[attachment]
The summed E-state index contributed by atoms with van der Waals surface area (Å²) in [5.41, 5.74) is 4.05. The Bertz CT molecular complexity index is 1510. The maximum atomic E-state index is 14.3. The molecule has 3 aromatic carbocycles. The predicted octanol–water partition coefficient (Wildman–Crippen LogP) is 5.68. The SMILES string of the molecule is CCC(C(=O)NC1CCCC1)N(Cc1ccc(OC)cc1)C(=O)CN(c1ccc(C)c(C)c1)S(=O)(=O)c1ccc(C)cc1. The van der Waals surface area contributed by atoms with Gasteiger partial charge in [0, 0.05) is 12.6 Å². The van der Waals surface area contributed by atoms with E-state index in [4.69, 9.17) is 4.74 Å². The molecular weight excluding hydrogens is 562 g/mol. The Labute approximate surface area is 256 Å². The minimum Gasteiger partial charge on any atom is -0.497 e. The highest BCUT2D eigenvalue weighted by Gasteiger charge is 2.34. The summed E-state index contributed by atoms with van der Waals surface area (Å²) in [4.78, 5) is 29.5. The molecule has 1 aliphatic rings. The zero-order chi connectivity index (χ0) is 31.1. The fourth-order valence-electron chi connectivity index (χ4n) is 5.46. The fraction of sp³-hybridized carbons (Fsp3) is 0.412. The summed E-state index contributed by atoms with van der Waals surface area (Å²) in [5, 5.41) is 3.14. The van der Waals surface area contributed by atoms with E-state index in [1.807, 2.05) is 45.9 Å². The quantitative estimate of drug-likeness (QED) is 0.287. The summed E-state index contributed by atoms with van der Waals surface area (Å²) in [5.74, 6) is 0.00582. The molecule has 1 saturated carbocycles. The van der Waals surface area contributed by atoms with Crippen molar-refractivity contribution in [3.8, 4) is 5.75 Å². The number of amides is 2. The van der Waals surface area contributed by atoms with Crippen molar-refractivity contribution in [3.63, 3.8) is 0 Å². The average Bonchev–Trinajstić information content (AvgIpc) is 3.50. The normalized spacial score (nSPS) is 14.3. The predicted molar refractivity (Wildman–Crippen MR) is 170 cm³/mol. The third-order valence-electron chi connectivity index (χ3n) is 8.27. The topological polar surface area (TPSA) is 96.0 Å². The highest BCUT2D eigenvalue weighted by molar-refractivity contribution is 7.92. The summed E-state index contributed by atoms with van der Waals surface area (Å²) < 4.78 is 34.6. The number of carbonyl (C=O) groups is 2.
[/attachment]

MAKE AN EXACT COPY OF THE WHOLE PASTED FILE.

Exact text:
The summed E-state index contributed by atoms with van der Waals surface area (Å²) in [5.41, 5.74) is 4.05. The Bertz CT molecular complexity index is 1510. The maximum atomic E-state index is 14.3. The molecule has 3 aromatic carbocycles. The predicted octanol–water partition coefficient (Wildman–Crippen LogP) is 5.68. The SMILES string of the molecule is CCC(C(=O)NC1CCCC1)N(Cc1ccc(OC)cc1)C(=O)CN(c1ccc(C)c(C)c1)S(=O)(=O)c1ccc(C)cc1. The van der Waals surface area contributed by atoms with Gasteiger partial charge in [0, 0.05) is 12.6 Å². The van der Waals surface area contributed by atoms with E-state index in [4.69, 9.17) is 4.74 Å². The molecular weight excluding hydrogens is 562 g/mol. The Labute approximate surface area is 256 Å². The minimum Gasteiger partial charge on any atom is -0.497 e. The highest BCUT2D eigenvalue weighted by Gasteiger charge is 2.34. The summed E-state index contributed by atoms with van der Waals surface area (Å²) in [4.78, 5) is 29.5. The molecule has 1 aliphatic rings. The zero-order chi connectivity index (χ0) is 31.1. The fourth-order valence-electron chi connectivity index (χ4n) is 5.46. The fraction of sp³-hybridized carbons (Fsp3) is 0.412. The summed E-state index contributed by atoms with van der Waals surface area (Å²) in [5, 5.41) is 3.14. The van der Waals surface area contributed by atoms with E-state index in [1.807, 2.05) is 45.9 Å². The quantitative estimate of drug-likeness (QED) is 0.287. The summed E-state index contributed by atoms with van der Waals surface area (Å²) in [5.74, 6) is 0.00582. The molecule has 1 saturated carbocycles. The van der Waals surface area contributed by atoms with Crippen molar-refractivity contribution in [3.8, 4) is 5.75 Å². The number of amides is 2. The van der Waals surface area contributed by atoms with Crippen molar-refractivity contribution in [3.63, 3.8) is 0 Å². The average Bonchev–Trinajstić information content (AvgIpc) is 3.50. The normalized spacial score (nSPS) is 14.3. The predicted molar refractivity (Wildman–Crippen MR) is 170 cm³/mol. The third-order valence-electron chi connectivity index (χ3n) is 8.27. The topological polar surface area (TPSA) is 96.0 Å². The highest BCUT2D eigenvalue weighted by molar-refractivity contribution is 7.92. The summed E-state index contributed by atoms with van der Waals surface area (Å²) < 4.78 is 34.6. The number of carbonyl (C=O) groups is 2.